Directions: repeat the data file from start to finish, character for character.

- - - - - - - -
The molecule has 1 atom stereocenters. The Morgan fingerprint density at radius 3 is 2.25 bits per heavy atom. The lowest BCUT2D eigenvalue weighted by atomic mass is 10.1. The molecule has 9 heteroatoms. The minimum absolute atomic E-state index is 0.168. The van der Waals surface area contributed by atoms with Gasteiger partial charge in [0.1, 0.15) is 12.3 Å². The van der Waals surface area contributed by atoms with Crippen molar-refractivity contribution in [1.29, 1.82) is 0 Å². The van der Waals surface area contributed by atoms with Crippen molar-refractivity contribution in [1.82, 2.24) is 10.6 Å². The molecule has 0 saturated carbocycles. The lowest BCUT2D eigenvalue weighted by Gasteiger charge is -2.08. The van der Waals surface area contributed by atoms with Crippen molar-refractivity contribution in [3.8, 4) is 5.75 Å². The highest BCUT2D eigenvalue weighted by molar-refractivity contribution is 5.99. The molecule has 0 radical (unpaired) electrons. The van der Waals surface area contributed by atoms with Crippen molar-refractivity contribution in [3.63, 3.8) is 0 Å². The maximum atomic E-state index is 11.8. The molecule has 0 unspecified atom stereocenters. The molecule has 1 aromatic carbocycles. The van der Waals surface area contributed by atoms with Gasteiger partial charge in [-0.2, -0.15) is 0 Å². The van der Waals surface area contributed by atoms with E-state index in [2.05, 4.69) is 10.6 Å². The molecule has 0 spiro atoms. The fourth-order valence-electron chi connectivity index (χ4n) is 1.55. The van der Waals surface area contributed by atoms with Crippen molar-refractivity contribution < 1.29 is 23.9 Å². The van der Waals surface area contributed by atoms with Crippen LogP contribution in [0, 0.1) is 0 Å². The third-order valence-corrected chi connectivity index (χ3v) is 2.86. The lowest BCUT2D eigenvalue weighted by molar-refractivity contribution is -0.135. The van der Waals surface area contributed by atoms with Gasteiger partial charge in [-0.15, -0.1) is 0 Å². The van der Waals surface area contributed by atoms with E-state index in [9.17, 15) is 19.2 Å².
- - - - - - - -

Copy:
The molecule has 1 atom stereocenters. The Morgan fingerprint density at radius 3 is 2.25 bits per heavy atom. The lowest BCUT2D eigenvalue weighted by atomic mass is 10.1. The molecule has 9 heteroatoms. The minimum absolute atomic E-state index is 0.168. The van der Waals surface area contributed by atoms with Gasteiger partial charge in [0.1, 0.15) is 12.3 Å². The van der Waals surface area contributed by atoms with Crippen molar-refractivity contribution in [1.29, 1.82) is 0 Å². The van der Waals surface area contributed by atoms with Crippen molar-refractivity contribution in [1.82, 2.24) is 10.6 Å². The molecule has 0 saturated carbocycles. The lowest BCUT2D eigenvalue weighted by Gasteiger charge is -2.08. The van der Waals surface area contributed by atoms with Crippen molar-refractivity contribution in [3.8, 4) is 5.75 Å². The highest BCUT2D eigenvalue weighted by molar-refractivity contribution is 5.99. The molecule has 0 radical (unpaired) electrons. The van der Waals surface area contributed by atoms with Crippen molar-refractivity contribution in [3.63, 3.8) is 0 Å². The maximum atomic E-state index is 11.8. The molecule has 0 unspecified atom stereocenters. The molecule has 1 aromatic carbocycles. The van der Waals surface area contributed by atoms with Gasteiger partial charge in [-0.2, -0.15) is 0 Å². The van der Waals surface area contributed by atoms with E-state index in [2.05, 4.69) is 10.6 Å². The molecule has 0 spiro atoms. The fourth-order valence-electron chi connectivity index (χ4n) is 1.55. The van der Waals surface area contributed by atoms with Crippen molar-refractivity contribution < 1.29 is 23.9 Å². The van der Waals surface area contributed by atoms with Crippen LogP contribution in [0, 0.1) is 0 Å². The third-order valence-corrected chi connectivity index (χ3v) is 2.86. The lowest BCUT2D eigenvalue weighted by molar-refractivity contribution is -0.135. The van der Waals surface area contributed by atoms with Gasteiger partial charge in [-0.15, -0.1) is 0 Å². The van der Waals surface area contributed by atoms with E-state index in [9.17, 15) is 19.2 Å².